Even though it was a hot, humid August morning, I still wanted to do my daily walk around Hermann Park before work. But I got out there later than usual; by the time I was in the homestretch, it was almost 10 a.m. The sun was pounding down so I decided to cut across the zoo’s parking lot.
Marching along, I started to feel faint, but told myself to keep going. I was almost there. By the time I got to the car, my skin was hot pink and sweaty. I blasted myself with A/C and took a cold shower when I got home, but the water didn’t feel cold and I was still pink even after the shower. At work, everyone asked what was wrong. I developed a terrible headache and took some Advil. By the next day, I felt better. But ever since that morning, I have feared the sun.
I never went to the doctor—typically—but have always been curious about exactly what happened to me that day, which is why I recently called Dr. Jeffrey Kalina, associate medical director of emergency medicine at Houston Methodist, to see if he could shed some light on the matter.
“It doesn’t sound like you had a heatstroke,” he told me, “but you clearly had heat exhaustion, which is part of the spectrum of heat-related illness,” an illness brought on when the body’s natural cooling mechanism is disrupted. “When the wind blows on sweat it feels good, and that is how the body cools. During the course of heat exposure, heat illness, and heatstroke you get dehydrated, and you lose the ability to sweat.”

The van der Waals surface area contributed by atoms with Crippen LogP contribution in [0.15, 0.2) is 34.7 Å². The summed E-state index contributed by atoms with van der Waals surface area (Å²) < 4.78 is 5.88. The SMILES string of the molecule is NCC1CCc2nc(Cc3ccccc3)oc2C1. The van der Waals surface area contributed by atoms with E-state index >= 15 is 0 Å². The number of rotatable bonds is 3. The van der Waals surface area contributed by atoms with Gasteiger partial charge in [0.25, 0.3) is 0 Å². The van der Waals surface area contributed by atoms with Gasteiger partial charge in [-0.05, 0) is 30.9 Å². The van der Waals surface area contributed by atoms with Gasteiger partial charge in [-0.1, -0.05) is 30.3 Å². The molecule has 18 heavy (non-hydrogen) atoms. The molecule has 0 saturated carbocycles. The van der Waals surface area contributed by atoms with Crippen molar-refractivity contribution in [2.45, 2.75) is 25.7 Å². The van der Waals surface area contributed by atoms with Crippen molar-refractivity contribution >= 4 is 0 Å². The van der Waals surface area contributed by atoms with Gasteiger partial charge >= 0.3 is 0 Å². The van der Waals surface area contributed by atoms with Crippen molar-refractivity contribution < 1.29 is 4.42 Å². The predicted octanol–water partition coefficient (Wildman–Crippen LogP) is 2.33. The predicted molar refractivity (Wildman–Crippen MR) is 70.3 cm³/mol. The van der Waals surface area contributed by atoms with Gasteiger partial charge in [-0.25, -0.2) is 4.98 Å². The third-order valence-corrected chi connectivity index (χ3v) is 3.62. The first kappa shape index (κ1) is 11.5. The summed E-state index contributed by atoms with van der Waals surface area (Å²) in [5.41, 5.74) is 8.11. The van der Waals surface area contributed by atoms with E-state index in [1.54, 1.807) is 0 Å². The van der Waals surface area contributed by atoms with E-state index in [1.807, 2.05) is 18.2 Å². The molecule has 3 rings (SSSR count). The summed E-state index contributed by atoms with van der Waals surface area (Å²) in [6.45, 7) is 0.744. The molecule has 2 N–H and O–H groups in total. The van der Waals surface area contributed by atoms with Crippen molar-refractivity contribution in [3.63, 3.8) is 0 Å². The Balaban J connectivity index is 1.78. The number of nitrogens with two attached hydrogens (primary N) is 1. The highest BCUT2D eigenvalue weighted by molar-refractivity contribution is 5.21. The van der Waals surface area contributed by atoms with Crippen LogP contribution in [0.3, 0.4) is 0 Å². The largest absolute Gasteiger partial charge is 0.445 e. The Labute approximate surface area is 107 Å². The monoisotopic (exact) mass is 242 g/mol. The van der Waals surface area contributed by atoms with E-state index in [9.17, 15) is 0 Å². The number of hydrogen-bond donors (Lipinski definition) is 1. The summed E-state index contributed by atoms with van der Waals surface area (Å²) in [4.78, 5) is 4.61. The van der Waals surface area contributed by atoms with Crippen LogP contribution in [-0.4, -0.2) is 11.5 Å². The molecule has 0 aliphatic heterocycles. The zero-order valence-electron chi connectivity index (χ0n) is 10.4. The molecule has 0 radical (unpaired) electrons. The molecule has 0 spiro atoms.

Furthermore, the body’s cooling system can easily break down in super-humid climates like ours. “Unfortunately, once the humidity gets to around 75 percent,” he said, “it’s not as effective.” When heat illness sets in, it’s best to get to the shade, or inside to the A/C, and to remove tight clothing, drink plenty of water, and use an ice pack. In the case of heatstroke, of course, head to the ER—it can cause permanent damage to the brain.
So how are we supposed to stay fit through a brutal H-Town summer? “Hydration is key,” said Kalina. If you’re working out outside, do so in the morning or evening. “When mosquitos are out,” he said, “is when you want to be exercising.” Don’t forget to wear hats, sunscreen, and protective clothing, including “wicking sweat” clothing that pulls moisture off the body. And if possible, get your exercise indoors at one of the many, many spots around town there for that purpose, which, it just so happens, we explored for this issue, your comprehensive guide to working out and staying cool in the months ahead. —Catherine Matusow